A definitive agreement was announced yesterday to merge Equitable General Corp. of McLean into Gulf Life Insurance Co., a subsidiary of Gulf United Corp of Houston.
Gulf United will pay the equivalent of $142.8 million in cash and stock for Equitable General and will keep the headquarters of Equitable General Life Insurance Co. in McLean with its present management.
Executives of the two companies yesterday signed an agreement detailing terms of the merger plan announced in principal June 26, after Equitable General rejected offers from several other suitors.
To take over Equitable General, Gulf United will pay $51 cash for up to 1.3 million of Equitable General's 2.8 million outstanding shares.
Each of the remaining shares will be exchanged for one share of a new issue of convertible preferred stock of Gulf United, paying an annual dividend of $3.78 per share, carrying a liquidating value of $50 and convertible at any time into two shares of Gulf United common.
Gulf United will set up a sinking fund to retire the new issue and after 10 years will be required to offer to retire one third of the shares each year and to actually retire at least 20 percent each year at the $50 price.
The limit on the cash portion of the offer is intended to qualify the stock exchange as a tax-free transaction under Internal Revenue Service rules.
If the whole 1.3 million shares are offered for cash, it will cost Gulf United $66.3 million. At the same $51 per share price the exchange of stock would add another $76.5 million to the cost price.
The $51 buyout is $11 a share more than Equitable General shareholders would have received under the first merger offer the company received, from Great Southern Corp., another Houston insurance holding company.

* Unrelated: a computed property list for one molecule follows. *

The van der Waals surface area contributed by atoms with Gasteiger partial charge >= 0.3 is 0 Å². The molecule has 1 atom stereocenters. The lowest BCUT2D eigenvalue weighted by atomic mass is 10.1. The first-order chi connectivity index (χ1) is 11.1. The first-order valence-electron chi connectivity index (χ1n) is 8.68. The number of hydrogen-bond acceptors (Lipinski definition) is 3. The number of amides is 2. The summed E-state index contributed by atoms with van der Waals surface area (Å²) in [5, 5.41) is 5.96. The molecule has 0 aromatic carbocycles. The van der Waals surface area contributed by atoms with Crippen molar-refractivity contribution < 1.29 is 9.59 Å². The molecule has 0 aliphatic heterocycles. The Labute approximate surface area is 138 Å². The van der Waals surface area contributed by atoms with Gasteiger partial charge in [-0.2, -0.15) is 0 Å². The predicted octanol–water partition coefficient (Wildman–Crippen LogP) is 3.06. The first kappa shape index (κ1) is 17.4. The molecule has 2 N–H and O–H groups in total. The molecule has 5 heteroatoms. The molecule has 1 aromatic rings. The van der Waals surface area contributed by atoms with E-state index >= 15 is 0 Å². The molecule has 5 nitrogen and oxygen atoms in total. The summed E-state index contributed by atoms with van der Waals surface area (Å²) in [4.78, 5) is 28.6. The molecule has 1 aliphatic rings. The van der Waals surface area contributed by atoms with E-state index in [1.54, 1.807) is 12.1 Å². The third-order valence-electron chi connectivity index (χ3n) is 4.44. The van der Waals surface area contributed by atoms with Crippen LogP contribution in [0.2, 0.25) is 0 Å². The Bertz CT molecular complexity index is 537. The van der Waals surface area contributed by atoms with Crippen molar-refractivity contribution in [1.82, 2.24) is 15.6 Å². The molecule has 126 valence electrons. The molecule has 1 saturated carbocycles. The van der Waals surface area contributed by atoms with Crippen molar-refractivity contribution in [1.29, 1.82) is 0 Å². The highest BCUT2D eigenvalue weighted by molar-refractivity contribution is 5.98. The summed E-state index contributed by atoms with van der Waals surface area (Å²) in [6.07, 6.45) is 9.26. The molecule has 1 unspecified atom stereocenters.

Following that $40 bid in mid-April Equitable General got a $45 offer from Liberty National Life Insurance Company of Birmingham, Ala. Gulf United entered the bidding war at the beginning of May with a $45 offer that was raised to $47 a day later. A $50 counteroffer from Liberty Producer the $51 Gulf United bid that was finally accepted.
It will take two or three months to complete the paperwork needed for a special Equitable General stockholders meeting to vote on the merger, estimated Frank Eslinger, executive vice president.
Approval of the company's approximately 900 shareholders is considered certain because of the large blocks of shares controlled by insiders and investors close to the company. Equitable General Chairman Charels Charles Phillips controls about 450,000 shares and two other shareholders have blocks of 200,000 and 266,000 shares.
The tax-free exchange of shares was engineered to minimize the impact of capital gains taxes on the company's long-time in shareholders, many of whom bought the stock for $1 a share or less many years ago.